PURPOSE: To present the current understanding of age-related macular degeneration (AMD) pathogenesis, based on clinical evidence, epidemiologic data, histopathologic examination, and genetic data; to provide an update on current and emerging therapies; and to propose an integrated model of the pathogenesis of AMD. DESIGN: Review of published clinical and experimental studies. METHODS: Analysis and synthesis of clinical and experimental data. RESULTS: We are closer to a complete understanding of the pathogenesis of AMD, having progressed from clinical observations to epidemiologic observations and clinical pathologic correlation. More recently, modern genetic and genomic studies have facilitated the exploration of molecular pathways. It seems that AMD is a complex disease that results from the interaction of genetic susceptibility with aging and environmental factors. Disease progression also seems to be driven by a combination of genetic and environmental factors. CONCLUSIONS: Therapies based on pathophysiologic features have changed the paradigm for treating neovascular AMD. With improved understanding of the underlying genetic susceptibility, we can identify targets to halt early disease and to prevent progression and vision loss.
PURPOSE: To analyze the morphology and density of corneal epithelial cells, keratocytes, and subbasal nerves, in patients with early stage Fuchs' endothelial corneal dystrophy (FECD) by in vivo confocal microscopy (IVCM).
METHODS: IVCM (Confoscan 4, Nidek, Inc.) of the central cornea was performed in 30 corneas of 30 patients with early stage FECD and 13 corneas of 13 normal controls. Images were analyzed for morphology and density of the superficial and basal epithelial cells, keratocyte density, endothelial cell density (ECD), as well as subbasal corneal nerve parameters. Central corneal thickness (CCT) was measured in all patients and normals by ultrasound pachymetry.
RESULTS: The ECD was significantly lower (-45.5%, P<0.001) in FECD patients as compared with controls. Total number of nerves and main nerve trunks were significantly reduced (-46.3%, P<0.001; -39.7%, P<0.001) in patients with FECD. Posterior keratocyte density was significantly higher in FECD patients (P<0.001). Significant inverse correlations were found between CCT and total number of nerves (r=-0.69, P<0.001), CCT and main nerve trunks (-0.47, P=0.016), as well as CCT and total nerve length (r=-0.62, P=0.006). Significant correlation was found between ECD and total number of nerves (r=0.44, P=0.012) as well as between ECD and main nerve trunks (r=0.65, P<0.001).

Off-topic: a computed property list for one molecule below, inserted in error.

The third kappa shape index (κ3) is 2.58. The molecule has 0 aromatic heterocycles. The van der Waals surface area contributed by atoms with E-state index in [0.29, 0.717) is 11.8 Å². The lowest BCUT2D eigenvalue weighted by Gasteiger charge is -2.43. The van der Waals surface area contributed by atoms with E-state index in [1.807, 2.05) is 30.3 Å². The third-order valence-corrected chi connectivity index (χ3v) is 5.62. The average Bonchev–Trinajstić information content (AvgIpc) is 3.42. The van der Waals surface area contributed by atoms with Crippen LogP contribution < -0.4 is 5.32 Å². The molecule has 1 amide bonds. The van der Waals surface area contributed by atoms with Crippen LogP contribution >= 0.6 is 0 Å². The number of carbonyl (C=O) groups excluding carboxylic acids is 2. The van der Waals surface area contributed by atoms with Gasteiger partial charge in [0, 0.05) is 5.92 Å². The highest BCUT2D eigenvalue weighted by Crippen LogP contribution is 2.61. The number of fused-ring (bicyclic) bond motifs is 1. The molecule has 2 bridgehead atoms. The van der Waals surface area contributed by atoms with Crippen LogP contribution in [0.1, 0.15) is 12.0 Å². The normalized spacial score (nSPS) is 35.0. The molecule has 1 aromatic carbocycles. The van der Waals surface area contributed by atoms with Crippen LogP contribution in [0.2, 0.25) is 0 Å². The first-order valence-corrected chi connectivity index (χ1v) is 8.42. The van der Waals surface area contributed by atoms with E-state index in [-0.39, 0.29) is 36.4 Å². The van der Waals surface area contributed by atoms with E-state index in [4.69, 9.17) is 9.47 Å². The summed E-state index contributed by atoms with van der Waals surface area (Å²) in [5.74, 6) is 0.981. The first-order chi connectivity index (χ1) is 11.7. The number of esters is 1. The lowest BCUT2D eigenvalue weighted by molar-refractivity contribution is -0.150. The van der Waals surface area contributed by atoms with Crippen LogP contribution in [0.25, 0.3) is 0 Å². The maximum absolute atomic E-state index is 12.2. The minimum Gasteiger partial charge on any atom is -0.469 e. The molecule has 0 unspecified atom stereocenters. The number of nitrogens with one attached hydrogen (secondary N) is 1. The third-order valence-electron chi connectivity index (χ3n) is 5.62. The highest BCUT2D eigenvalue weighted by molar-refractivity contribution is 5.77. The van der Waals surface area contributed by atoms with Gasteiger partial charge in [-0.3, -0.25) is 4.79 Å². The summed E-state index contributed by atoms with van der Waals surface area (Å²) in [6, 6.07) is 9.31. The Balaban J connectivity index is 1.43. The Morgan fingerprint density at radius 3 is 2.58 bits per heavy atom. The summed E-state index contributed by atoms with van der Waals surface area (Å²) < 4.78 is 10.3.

CONCLUSIONS: IVCM demonstrates alterations in corneal innervation in patients with early stage FECD, suggesting a potential role of corneal nerves in the pathogenesis of FECD. Additional studies are required to investigate whether subbasal nerve alterations are caused by nonspecific corneal edema, from FECD-induced decrease in ECD, or potentially leading to loss of endothelial cells.
5-Aminoimidazole-4-carboxamide-1-β-4-ribofuranoside (AICAR), an analog of AMP is widely used as an activator of AMP-kinase (AMPK), a protein that regulates the responses of the cell to energy change. Recently, we showed that AICAR-induced AMPK activation inhibits the growth of retinoblastoma cells in vitro by decreasing cyclins and by inducing apoptosis and S-phase arrest. In this study, we investigated the effects of AMPK activator AICAR on the growth of retinoblastoma in vivo. Intraperitoneal injection of AICAR resulted in 48% growth inhibition of Y79 retinoblastoma cell tumors in mice. Tumors isolated from mice treated with AICAR had decreased expression of Ki67 and increased apoptotic cells (TUNEL positive) compared with the control. In addition, AICAR treatment suppressed significantly tumor vessel density and macrophage infiltration. We also showed that AICAR administration resulted in AMPK activation and mTOR pathway inhibition. Paradoxically observed down-regulation of p21, which indicates that p21 may have a novel function of an oncogene in retinoblastoma tumor. Our results indicate that AICAR treatment inhibited the growth of retinoblastoma tumor in vivo via AMPK/mTORC1 pathway and by apoptogenic, anti-proliferative, anti-angiogenesis mechanism. AICAR is a promising novel non-chemotherapeutic drug that may be effective as an adjuvant in treating Retinoblastoma.